I would have to say that one of the things I liked most about this novel was how it handled conflict. The characters in Ellen from Outside the Lines are far from perfect. They’re young pre-teens and teenagers who are, understandably, struggling to figure out how they fit into the world. Yet, each time one of them makes a mistake to the detriment of others, they are challenged (in extremely kind ways at that) and quickly begin to make amends.

The story has a bit of an open, but hopeful, ending. Not everything in life is going to go the way that you hope, but as humans, all we can really do is try our best.

Blog Tour Review: Troublemaker by John Cho

Rating: 3.5 out of 5.

An informative middle grade family story centered around the 1992 Los Angeles riots.

Thank you so much to TBR and Beyond Tours and John Cho for allowing me to be part of this experience and also providing me with a complimentary eARC and media kit!

Book Information

Genre: Middle Grade Historical Novel
Publishing Date: March 22, 2022

Troublemaker follows the events of the LA Riots through the eyes of 12-year-old Jordan as he navigates school and family. This book will highlight the unique Korean American perspective.

12-year-old Jordan feels like he can’t live up to the example his older sister set, or his parent’s expectations. When he returns home from school one day hoping to hide his suspension, Los Angeles has reached a turning point. In the wake of the acquittal of the police officers filmed beating Rodney King, as well as the shooting of a young black teen, Latasha Harlins by a Korean store owner, the country is at the precipice of confronting its racist past and present. 

As tensions escalate, Jordan’s father leaves to check on the family store, spurring Jordan and his friends to embark on a dangerous journey to come to his aide, and come to terms with the racism within and affecting their community. 

Content and Trigger Warnings

For a list of warnings, tropes, and representation for this book, check out its page on BookTriggerWarnings.com.

About the Author

John Cho is known as Harold from Harold & Kumar, Hikaru Sulu from J.J. Abrams’s Star Trek, or as the star of the highly anticipated live-action Netflix series, Cowboy Bebop, based on the worldwide cult anime phenomenon (news of which “broke the Internet,” to quote Vanity Fair).  John is also a former 7th-grade English teacher who grew up as a Korean immigrant kid in Texas and East L.A. (among many other places). He is also now a proud father, with his Japanese-American wife Kerri, of two beautiful children — a 9-year-old daughter and an 11-year-old boy — who love to read.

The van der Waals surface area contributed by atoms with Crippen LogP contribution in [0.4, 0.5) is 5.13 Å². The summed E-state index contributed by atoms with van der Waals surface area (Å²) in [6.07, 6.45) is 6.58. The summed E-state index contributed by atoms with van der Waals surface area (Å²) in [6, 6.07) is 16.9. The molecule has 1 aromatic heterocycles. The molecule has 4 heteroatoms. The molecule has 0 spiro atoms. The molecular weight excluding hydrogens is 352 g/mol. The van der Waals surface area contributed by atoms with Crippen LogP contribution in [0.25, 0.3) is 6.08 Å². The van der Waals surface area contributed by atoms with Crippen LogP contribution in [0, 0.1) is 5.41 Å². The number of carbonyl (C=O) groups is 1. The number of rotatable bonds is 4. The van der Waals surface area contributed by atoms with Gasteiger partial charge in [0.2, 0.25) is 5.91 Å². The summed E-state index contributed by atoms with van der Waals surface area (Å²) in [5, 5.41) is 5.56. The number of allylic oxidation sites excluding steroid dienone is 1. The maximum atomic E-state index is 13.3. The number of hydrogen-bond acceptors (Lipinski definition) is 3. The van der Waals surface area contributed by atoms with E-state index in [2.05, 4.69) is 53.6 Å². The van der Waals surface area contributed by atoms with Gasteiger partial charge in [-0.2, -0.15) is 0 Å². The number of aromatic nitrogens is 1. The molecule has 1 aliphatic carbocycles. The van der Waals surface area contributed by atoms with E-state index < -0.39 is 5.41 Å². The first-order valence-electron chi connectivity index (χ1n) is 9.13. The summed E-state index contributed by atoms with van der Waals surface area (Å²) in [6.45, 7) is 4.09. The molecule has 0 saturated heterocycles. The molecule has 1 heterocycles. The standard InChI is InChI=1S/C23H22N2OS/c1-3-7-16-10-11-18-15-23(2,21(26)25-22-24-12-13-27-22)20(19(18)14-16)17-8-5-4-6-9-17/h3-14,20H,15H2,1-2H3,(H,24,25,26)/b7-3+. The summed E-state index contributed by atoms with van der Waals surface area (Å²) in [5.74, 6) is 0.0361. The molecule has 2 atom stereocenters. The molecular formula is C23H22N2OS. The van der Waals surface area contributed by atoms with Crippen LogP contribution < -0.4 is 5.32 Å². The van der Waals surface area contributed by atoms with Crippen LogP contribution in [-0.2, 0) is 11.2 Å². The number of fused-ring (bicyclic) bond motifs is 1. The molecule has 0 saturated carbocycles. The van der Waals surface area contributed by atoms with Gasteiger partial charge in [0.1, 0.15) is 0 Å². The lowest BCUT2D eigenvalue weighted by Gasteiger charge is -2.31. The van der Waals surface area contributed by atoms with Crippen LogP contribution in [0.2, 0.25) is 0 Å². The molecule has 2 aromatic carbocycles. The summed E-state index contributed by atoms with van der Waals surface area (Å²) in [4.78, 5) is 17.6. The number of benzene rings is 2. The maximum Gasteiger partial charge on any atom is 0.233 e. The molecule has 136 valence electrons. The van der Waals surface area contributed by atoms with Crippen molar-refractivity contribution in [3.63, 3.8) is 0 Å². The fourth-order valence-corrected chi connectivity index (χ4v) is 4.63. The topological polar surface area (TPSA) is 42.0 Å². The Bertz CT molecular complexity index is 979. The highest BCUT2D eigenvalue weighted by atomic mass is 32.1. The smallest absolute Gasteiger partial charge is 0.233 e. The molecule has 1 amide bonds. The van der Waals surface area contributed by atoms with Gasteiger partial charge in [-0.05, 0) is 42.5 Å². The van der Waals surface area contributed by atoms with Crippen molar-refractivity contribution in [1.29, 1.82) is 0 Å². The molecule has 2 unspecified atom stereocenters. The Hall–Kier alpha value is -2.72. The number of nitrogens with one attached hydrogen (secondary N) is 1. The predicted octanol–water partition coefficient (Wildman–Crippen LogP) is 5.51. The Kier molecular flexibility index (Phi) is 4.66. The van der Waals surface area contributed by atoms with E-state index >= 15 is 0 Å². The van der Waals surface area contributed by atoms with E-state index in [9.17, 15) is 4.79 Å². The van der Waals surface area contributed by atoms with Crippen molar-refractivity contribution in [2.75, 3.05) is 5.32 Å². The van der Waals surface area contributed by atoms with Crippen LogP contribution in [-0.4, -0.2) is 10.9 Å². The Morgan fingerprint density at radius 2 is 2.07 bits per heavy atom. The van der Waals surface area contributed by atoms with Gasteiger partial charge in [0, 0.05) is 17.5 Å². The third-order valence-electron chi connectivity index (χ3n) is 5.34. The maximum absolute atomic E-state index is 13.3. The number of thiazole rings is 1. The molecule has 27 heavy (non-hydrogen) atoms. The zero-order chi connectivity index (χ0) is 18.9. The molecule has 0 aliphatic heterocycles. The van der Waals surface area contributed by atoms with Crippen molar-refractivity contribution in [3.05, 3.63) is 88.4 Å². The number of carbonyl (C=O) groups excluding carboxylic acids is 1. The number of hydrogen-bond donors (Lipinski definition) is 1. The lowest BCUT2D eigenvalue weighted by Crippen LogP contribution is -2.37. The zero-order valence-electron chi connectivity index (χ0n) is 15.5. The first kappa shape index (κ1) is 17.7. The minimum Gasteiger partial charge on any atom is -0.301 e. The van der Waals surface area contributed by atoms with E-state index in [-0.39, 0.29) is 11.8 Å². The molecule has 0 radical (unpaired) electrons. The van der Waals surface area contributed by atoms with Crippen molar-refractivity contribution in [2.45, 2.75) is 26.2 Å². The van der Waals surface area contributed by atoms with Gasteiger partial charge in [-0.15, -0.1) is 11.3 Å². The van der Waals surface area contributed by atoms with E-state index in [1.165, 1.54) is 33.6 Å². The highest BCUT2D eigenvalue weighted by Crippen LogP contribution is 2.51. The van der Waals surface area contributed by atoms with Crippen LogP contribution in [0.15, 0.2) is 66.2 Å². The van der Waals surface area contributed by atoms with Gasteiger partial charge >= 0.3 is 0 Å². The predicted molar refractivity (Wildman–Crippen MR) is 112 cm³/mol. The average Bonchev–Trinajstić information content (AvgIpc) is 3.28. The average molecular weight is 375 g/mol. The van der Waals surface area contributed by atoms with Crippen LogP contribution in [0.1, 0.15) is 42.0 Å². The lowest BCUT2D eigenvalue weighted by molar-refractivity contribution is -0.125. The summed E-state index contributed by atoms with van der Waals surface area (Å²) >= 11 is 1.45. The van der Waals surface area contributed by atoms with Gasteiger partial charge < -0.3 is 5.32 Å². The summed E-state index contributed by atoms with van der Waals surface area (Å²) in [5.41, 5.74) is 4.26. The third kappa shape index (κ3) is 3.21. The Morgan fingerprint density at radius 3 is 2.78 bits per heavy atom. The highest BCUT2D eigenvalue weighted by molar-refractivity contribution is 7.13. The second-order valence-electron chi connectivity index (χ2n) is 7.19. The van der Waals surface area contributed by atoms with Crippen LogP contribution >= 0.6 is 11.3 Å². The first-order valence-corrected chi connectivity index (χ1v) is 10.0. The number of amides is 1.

Author Links:

Review (no spoilers)

If you’d like to follow along with the rest of the tour, you can find the tour schedule here.

I was so excited to read this middle grade novel once I saw who the author was. Most people know John Cho from Harold & Kumar, but I’ll always know him as the ghost love interest from season 1 of Charmed.

Troublemaker is a story about many things. Centered around the 1992 LA Riots (after the verdict was announced regarding the police beating of Rodney King), the novel follows a kid named Jordan who is desperate to bring a gun to his father who has gone to his store in Koreatown to try and prep it against potential looting/arson. Along the way, we learn more about why these riots have started and how racial dynamics come into play. On top of that, we also learn more about Jordan and his friends/family: how Jordan never seems to be good enough for his father, how his mother attempts to hide any issues she faces from everyone else, how his grandfather lost his fingers in the Vietnam war, how his sister is struggling to keep up her reputation as the “good child”, and how his best friend doesn’t seem to fit in with society.

The overall plot and delivery of Troublemaker is not a complex one, so don’t go into this expecting to experience any major twists or complicated intertwining plot arcs. This book is one that sets out to tell its story in a very straightforward manner, but that doesn’t take away from the morals and historical knowledge that the novel delivers. I would recommend this to anyone who is looking to inform their kids a little bit more about the history of racial tensions in the United States, particularly in regard to the 1992 LA riots.